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“ Harriot and our friends will be very glad to see Mar. garet. Give our love to her, and accept it for yourself. " Your's truly,
B. ALLEN. " P. S. I have promised to visit the Northern Neck in October.”
As to the destitute region last mentioned, my brother endeavoured to enlist Mr. Wilmer in its behalf : as appears from the following
“ ALEXANDRIA, September 30th, 1819. “ Dear Friend :-Your favour from Fredericksburg came to hand. I am truly sensible of the importance of some exertions in the Northern Neck, in order to preserve the faith of our Church among the people in that section of country. Mr. Norris and myself will endeavour soon to pay them a visit, probably in the course of next month. But will not Mr. Bryan and Mr. Armstrong come on, according to appointment ?"
" I shall set the press to work in about a fortnight, God willing, in publishing tracts, and shall keep in view the object you suggest, of informing our members on some of the peculiarities of our Church. I shall endeavour also to introduce some of these 'matters into our Repertory. “In great haste, your friend and brother,
WM. H. WILMER."
Mr. McGuire also wrote to him
“ FREDERICKSBURG, August 5th, 1819. “ Friend Allen :-Indisposition of my family, and a press of parochial duties, has prevented me from going over the Ridge as soon as I expected; in the mean time, I wish to talk with you about paying a visit to this section of the country some time soon. You know the state of the Northern Neck, and the counties adjacent to the Rappahannock. Here is an immense range of Episcopal ground, where the people are crying out, О come and help us, or we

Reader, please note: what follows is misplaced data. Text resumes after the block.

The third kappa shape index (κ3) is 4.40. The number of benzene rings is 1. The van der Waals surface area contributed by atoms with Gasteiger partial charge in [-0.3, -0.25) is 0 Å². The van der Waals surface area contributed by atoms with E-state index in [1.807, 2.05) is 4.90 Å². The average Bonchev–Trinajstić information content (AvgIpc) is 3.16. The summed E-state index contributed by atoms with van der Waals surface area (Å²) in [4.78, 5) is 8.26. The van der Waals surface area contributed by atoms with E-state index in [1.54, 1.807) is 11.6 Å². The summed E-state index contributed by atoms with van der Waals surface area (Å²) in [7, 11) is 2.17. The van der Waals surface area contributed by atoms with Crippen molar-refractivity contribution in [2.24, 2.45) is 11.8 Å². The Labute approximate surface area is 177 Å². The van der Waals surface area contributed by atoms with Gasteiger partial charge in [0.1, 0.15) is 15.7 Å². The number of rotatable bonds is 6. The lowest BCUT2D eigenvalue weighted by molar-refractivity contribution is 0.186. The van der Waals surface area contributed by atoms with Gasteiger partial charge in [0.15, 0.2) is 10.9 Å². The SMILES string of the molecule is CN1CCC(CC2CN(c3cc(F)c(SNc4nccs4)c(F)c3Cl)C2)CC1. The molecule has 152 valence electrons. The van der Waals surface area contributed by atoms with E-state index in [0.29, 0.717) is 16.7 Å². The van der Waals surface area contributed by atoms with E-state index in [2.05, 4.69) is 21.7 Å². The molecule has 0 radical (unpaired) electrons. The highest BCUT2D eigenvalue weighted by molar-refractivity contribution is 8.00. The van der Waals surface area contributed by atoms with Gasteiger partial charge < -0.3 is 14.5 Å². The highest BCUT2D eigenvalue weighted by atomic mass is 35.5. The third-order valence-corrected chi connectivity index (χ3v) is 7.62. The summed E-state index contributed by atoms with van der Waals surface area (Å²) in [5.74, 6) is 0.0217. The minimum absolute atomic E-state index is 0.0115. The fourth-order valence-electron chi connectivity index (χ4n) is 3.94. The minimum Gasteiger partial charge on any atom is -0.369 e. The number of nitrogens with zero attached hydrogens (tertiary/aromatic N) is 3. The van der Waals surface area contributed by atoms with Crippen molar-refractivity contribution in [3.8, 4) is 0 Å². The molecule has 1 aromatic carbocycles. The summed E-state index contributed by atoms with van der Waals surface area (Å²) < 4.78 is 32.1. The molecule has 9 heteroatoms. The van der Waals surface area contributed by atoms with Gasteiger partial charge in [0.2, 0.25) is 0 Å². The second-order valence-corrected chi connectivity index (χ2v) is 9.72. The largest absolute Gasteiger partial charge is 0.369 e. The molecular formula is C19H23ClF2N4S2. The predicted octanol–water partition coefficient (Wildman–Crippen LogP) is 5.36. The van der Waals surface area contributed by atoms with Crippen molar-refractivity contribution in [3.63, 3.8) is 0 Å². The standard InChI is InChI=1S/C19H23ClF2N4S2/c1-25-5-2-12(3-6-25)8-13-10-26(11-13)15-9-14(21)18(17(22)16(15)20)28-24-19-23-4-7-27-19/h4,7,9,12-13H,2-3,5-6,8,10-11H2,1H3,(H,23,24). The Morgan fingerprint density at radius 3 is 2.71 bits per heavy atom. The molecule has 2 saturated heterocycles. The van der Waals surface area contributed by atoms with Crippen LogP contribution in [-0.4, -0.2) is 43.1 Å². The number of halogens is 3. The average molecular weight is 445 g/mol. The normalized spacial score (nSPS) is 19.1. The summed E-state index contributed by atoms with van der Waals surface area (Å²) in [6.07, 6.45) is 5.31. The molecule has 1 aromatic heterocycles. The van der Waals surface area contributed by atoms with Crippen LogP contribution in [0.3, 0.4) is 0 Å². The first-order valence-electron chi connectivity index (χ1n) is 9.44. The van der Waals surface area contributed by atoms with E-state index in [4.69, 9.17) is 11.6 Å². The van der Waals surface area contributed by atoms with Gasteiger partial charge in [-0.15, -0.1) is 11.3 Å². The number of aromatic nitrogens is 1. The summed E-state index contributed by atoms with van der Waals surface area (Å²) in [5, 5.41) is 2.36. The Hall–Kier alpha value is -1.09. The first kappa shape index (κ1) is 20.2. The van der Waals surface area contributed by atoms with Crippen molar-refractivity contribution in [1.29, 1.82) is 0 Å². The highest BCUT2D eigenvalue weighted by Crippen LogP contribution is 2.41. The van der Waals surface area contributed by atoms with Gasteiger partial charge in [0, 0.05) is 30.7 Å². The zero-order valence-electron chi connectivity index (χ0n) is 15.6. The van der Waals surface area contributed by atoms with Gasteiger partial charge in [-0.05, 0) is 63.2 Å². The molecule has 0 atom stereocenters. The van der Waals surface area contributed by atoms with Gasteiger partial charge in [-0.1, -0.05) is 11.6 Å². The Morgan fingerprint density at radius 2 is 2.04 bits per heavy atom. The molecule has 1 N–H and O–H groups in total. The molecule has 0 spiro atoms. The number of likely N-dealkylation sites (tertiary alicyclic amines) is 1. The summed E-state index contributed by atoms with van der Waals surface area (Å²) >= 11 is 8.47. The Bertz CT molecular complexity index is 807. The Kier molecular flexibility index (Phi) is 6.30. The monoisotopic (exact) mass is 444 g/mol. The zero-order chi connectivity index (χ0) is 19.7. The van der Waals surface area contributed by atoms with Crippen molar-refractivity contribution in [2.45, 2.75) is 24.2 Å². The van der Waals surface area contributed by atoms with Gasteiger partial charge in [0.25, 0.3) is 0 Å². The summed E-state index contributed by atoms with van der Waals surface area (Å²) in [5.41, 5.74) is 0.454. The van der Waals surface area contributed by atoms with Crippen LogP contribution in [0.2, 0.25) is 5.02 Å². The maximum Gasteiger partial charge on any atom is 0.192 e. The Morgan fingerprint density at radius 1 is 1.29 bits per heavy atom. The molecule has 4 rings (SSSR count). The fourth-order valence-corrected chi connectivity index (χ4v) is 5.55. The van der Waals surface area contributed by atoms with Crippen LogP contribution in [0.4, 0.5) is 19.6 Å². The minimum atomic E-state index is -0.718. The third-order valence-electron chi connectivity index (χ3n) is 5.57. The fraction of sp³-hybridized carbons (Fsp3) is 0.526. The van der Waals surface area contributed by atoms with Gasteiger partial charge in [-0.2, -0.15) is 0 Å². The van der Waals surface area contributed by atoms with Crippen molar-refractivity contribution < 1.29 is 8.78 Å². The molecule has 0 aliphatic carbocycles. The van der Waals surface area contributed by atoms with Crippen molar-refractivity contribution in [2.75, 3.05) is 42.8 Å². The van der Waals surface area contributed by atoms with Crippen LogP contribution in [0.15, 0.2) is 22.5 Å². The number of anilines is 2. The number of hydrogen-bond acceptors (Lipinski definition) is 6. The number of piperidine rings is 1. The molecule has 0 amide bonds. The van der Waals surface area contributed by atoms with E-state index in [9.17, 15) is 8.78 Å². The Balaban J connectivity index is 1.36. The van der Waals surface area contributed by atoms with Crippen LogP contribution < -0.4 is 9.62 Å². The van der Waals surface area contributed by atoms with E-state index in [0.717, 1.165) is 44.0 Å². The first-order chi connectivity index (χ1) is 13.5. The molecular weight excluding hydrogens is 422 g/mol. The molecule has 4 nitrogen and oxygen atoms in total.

shall be compelled to surrender for ever the Church of our fathers, and seek salvation in other folds.”_" Mr. Ware expressed a wish to Mr. Andrus, that you should come down and visit them again. I wish you would do so. It will give you an opportunity of judging whether you could not with propriety make a move to that section of the State. I think that such missionary ground is not in this country. And I have no doubt you could make such arrangements as would enable you to spend much of your time in raising the Church from her splendid ruins, and restoring her to order and happiness.”- .“ I wish you would write me directly on the subject. It is certainly worth our serious attention. If Presbyterians think it worth while to send from the north, two respectable missionaries to a country where there is hardly a man who says, “I am a Presbyterian,' surely it is worth while for us to send ministers to the same country, where men, women, and children. are all crying out with one voice, We are all Episcopalians! We want Episcopal ministers !'
“ When you come down, if you will let me know, I can inform the people, and see if Andrus or myself cannot accompany you. In Tappabannock, and the county of Essex, there are now six Sunday-schools. Such is the zeal and excitement of the people. “With love to Mrs. Allen, I am your friend and brother,
E. C. McGUIRE." My brother took advantage of my spending some weeks in his Parish, and leaving me to discharge his duties, he engaged in a preaching tour through the northern neck of Virginia. He left Charlestown for this purpose on the 10th of September.
Mr. Wilmer again writes to him relative to that country
“ ALEXANDRIA, November 22d, 1819. " Rev. and Dear Friend :-Your favour of 18th ult. came to hand during my absence on a tour through the